Trying to start the bus cold, using cold diesel, then trying to use engine coolant to heat your WVO will be almost imposable. The bigger your WVO storage tanks, the harder this will be. Bottom line, your engine will not produce enough heat to get the job done. You would have to leave your bus running at 1200 RPM all day to keep up. Diesel engines are to efficient at idle to make any amount of coolant heat. Also running WVO at idle clogs up your engine and leads to failures.

I have brainstormed with the other fuels, propane, wood ect. However it always comes back to needing electricity to power fans, or pumps or something to move the heat. So in the end, we may as well just run a generator and use electricity to heat everything. Far cheaper, safer, simpler, and more modular than propane and wood.

Setting up a system the way I'm implying will allow you to enjoy the slopes and return everynight to warm and cozy. Try to monkey rig it up, and you will enjoy your days in the cold, fighting with every system on your bus failing from cold.

Nat

PS it's -43 C here right now. The heat in my tool shed never gets turned off all winter. If it fails, it takes days to get it all thawed out.
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Old 12-07-2013, 02:07 PM   #6
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Re: Skoolie explores the rockies

Thanks Nat for all your info, I'll do some research about all the things you mentioned.
But just to be sure... Basically even our plan to run on solar panels connected to generator, maybe wind energy and a stove wouldn't work enough?
Sucks, we hoped to just keep it simple and ecological..
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Old 12-07-2013, 02:52 PM   #7
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Re: Skoolie explores the rockies

Another question, how can you make a generator work 24/7? Does some need to be in the bus all the time?
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Old 12-07-2013, 04:48 PM   #8
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Re: Skoolie explores the rockies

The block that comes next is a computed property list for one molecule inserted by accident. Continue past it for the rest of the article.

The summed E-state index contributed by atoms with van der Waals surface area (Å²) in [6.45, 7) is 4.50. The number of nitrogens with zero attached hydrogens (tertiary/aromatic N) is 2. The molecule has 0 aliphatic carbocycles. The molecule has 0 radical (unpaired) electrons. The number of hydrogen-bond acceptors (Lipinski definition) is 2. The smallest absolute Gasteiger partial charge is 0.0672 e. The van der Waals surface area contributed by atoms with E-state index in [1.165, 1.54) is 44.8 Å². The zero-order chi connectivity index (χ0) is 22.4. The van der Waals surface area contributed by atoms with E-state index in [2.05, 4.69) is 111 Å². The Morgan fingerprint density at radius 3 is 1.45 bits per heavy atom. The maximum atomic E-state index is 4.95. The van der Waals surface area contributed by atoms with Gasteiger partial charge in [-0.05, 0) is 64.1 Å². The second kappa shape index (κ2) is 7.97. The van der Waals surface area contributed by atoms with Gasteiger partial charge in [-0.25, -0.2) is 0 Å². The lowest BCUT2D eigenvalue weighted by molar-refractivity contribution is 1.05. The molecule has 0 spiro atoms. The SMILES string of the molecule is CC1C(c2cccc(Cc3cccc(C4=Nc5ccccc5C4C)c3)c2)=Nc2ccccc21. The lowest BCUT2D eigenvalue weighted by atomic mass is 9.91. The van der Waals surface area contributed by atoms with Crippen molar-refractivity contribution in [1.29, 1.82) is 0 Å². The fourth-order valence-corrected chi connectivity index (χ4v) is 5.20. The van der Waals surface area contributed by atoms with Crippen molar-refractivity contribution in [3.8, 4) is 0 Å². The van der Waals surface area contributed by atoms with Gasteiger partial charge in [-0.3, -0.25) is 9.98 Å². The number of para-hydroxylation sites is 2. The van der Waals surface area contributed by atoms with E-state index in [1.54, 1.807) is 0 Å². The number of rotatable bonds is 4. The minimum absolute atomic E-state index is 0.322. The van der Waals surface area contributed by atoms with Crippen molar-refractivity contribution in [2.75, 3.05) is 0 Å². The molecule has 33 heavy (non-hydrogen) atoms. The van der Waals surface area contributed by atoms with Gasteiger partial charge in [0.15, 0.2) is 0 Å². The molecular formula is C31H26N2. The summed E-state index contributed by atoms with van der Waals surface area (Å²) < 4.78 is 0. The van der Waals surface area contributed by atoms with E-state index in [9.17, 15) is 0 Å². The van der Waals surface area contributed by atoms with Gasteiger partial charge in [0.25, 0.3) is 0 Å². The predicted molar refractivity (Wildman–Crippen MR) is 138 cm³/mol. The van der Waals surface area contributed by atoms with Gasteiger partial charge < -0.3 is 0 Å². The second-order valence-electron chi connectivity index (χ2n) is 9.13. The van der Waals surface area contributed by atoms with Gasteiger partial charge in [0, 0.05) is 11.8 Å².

Battery's, low sun of winter, no sun due to mountains, and cold don't mix.

Quote:
Originally Posted by Letsbenomads
Another question, how can you make a generator work 24/7? Does some need to be in the bus all the time?
I don't quite understand your question. Was the question how to make it last, keep it warm, or weather it needs to be permanently mounted to the bus.

The cheap air cooled generator could be left portable. It weighs less than 200 pounds.

The Perkins generator would need to be permanently bolted to the bus. It weighs around 400 pounds.

Bolting your generator to your bus is a good theft deterrent.

Nat
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Old 12-08-2013, 10:39 AM   #9
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Re: Skoolie explores the rockies

My question was how a generator is able to work 24 hours non stop when a bus is standing still?
And I am not too technical, but I would like to know you think that my idea is possible or not with the expensive generator?
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Old 12-08-2013, 12:17 PM   #10
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Re: Skoolie explores the rockies

Quote:
Originally Posted by Letsbenomads
My question was how a generator is able to work 24 hours non stop when a bus is standing still?
And I am not too technical, but I would like to know you think that my idea is possible or not with the expensive generator?
Water cooled diesel generators are able to run continuous, 24/7 just like the engine in you bus, or car. As long as you have a big enough fuel tank, and a clean air filter, they just run until shut down. Running a diesel continuous is better then short stops and starts. 90% of engine wear is in the first 30 seconds the engine is started.

Yes you could set up a simple, functional, warm system using the Perkins generator I posted. That site also has the best price on the net.

One more plus to using electricity over any other fuel is cost of the appliances. Electric hot water heater $200, propane $450. Install cost of the propane unit is 3 times higher, due to venting ect. Cook stoves, heating units, ect all cost less than 50% of gas models.

Nat